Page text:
Mass Incarceration Leads to Depression, So Why Don’t We Stop?
This won’t be news to anyone who experiences it, but this “just in”–being targeted and locked up by racism and the criminal justice system dramatically increases people’s experiences of depression, suicide ideation, and many other types of “mental illness.”
Except here’s the thing: like Bruce E. Levine over at AlterNet has shown, the U.S. government’s Substance Abuse and Mental Health Services Administration (SAMHSA) has shoved under the table a survey that demonstrates the explicit connections between high rates of mental illness and mass incarceration, racism, unemployment, heterosexsim, and classism.
One of the most damning aspects of the survey is that the rate and severity of experiencing mental illness is double for adults who have contact with the criminal justice system compared with adults who don’t. (Seriously. Check it out.) There seems to be the perception that this country locks up people because they experience mental illness: this is often true, and is repulsive. But if we want to look at the proverbial big picture, we also have to consider the ways that mass incarceration–and the solitary confinement often involved with imprisonment–and the virulent racism that shapes the prison-industrial complex actually cause mental health issues.
Levine writes, “[f]or decades doctors — and Big Pharma — have pointed to neuroscience [as explanations for “mental illness”]. Cultural variables are often more telling.” Indeed. But by SAMHSA’s logic, why damn the system that produces these mental illness-causing oppressions when you can convince people to buy overpriced, toxic pharmaceuticals drugs and therapy from it?
Of course, people who experience these oppressions don’t need government-sponsored studies and surveys to elucidate the ways that racism, mass incarceration, classism, and heterosexism make many of us live with severely impaired mental health.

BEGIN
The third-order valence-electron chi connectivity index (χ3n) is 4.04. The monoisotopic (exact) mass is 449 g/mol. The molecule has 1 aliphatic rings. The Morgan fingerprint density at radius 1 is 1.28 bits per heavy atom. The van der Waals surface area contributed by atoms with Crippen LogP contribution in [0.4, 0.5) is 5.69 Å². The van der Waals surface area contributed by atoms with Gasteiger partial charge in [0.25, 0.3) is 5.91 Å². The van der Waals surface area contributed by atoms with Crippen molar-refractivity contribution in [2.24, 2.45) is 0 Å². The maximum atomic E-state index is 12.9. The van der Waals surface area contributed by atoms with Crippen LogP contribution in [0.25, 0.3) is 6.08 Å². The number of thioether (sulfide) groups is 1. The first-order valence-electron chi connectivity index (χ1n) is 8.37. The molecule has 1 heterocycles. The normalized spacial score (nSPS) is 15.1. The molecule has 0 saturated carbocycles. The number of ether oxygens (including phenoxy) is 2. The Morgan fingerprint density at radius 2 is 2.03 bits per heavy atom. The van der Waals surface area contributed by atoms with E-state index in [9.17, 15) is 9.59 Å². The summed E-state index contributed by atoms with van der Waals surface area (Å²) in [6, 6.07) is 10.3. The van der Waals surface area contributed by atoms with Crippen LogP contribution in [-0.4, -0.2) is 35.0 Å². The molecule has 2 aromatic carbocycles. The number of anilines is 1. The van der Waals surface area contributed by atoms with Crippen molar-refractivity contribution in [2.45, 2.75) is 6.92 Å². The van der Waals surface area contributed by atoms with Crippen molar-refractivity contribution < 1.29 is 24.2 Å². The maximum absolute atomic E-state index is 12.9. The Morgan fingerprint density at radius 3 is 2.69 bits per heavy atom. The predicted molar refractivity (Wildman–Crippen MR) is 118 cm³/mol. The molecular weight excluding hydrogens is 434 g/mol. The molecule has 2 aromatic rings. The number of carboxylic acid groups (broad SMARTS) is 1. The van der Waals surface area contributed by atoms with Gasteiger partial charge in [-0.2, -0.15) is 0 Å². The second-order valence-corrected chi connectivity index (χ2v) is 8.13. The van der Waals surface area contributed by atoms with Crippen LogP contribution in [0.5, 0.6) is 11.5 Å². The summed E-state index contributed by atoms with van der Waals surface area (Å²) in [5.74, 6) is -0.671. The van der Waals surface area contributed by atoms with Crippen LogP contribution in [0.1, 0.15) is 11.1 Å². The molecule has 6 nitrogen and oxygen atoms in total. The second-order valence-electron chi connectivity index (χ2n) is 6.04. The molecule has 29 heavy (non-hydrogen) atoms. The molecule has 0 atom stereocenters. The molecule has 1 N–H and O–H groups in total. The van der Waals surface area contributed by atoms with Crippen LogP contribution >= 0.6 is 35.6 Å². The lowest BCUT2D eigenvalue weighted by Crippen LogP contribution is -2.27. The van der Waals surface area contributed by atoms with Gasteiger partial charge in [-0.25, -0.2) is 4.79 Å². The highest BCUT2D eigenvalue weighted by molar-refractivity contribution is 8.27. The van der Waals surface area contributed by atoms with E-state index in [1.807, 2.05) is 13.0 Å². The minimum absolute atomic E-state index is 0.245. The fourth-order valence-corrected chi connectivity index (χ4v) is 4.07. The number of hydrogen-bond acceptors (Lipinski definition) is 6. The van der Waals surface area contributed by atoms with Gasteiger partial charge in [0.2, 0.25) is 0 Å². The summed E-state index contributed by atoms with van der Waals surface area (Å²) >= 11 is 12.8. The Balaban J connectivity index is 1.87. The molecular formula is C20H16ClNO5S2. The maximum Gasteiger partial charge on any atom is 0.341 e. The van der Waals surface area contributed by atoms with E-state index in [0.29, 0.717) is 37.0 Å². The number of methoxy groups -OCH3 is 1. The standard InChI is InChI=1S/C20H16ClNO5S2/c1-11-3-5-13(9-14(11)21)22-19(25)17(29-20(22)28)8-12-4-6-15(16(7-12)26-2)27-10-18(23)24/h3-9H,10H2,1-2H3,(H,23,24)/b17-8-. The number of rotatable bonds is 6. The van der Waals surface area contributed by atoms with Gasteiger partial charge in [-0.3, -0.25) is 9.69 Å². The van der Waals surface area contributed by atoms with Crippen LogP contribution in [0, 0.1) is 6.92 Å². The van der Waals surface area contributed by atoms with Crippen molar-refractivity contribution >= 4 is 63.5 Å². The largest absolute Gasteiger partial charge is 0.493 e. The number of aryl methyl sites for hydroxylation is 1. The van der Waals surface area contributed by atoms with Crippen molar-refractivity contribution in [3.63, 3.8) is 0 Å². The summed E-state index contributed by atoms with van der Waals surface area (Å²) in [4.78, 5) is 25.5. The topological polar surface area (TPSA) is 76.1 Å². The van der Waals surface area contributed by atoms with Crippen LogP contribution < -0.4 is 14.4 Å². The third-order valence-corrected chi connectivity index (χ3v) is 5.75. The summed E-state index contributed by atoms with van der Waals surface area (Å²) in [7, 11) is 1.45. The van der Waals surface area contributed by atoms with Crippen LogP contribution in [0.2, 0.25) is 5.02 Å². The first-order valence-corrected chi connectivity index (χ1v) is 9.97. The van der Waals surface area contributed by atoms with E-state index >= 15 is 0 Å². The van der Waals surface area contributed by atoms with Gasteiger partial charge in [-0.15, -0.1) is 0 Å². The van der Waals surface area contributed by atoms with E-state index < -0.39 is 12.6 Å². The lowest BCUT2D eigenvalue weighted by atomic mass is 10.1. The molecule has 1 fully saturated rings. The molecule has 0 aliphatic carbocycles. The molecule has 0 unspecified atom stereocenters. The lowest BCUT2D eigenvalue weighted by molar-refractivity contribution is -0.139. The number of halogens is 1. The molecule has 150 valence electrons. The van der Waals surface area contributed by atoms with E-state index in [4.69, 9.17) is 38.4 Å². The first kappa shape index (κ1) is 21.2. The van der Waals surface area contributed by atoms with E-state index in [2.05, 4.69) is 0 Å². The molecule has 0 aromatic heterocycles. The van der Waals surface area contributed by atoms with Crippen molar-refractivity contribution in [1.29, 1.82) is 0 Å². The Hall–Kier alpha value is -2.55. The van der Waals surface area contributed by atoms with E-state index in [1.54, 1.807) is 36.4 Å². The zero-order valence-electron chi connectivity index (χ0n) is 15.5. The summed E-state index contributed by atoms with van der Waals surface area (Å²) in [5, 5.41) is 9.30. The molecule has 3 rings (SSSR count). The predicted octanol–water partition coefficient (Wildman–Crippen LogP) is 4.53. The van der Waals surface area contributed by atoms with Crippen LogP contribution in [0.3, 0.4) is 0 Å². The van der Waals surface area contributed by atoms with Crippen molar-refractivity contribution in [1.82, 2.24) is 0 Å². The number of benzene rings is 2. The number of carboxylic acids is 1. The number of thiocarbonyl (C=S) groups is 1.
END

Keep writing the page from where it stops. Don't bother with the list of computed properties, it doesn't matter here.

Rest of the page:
Personal Example Time: I am certain that my being a white queer woman in this society fundamentally shaped my diagnoses as depressed and bipolar. Expected to be easily “corrupted” and traumatized because of my whiteness and white privilege; expected to be dedicated to others and feel guilty for putting myself first because of my womanness and heterosexism; expected to daily endure the structural and interpersonal impacts of sexism and queerphobia and always be “polite” about it…my diagnoses (and the feelings that precipitated seeking them) are not surprising.
White men–much like those who shoot people in schools and much like Germanwings co-pilot Andrea Lupitz–are routinely portrayed empathetically by mainstream media sources (instead of being called terrorists) because of their emotional angst and “understandable” mental illness when they kill over 100 people. However, people (especially working-class women) of color who defend themselves against attack are imprisoned, villified, and pathologized. In light of this, the consequences of not addressing racism, heterosexism, and classism in mental health are… well… life-threatening.
And far, far beyond depressing: the causes and consequences are outraging.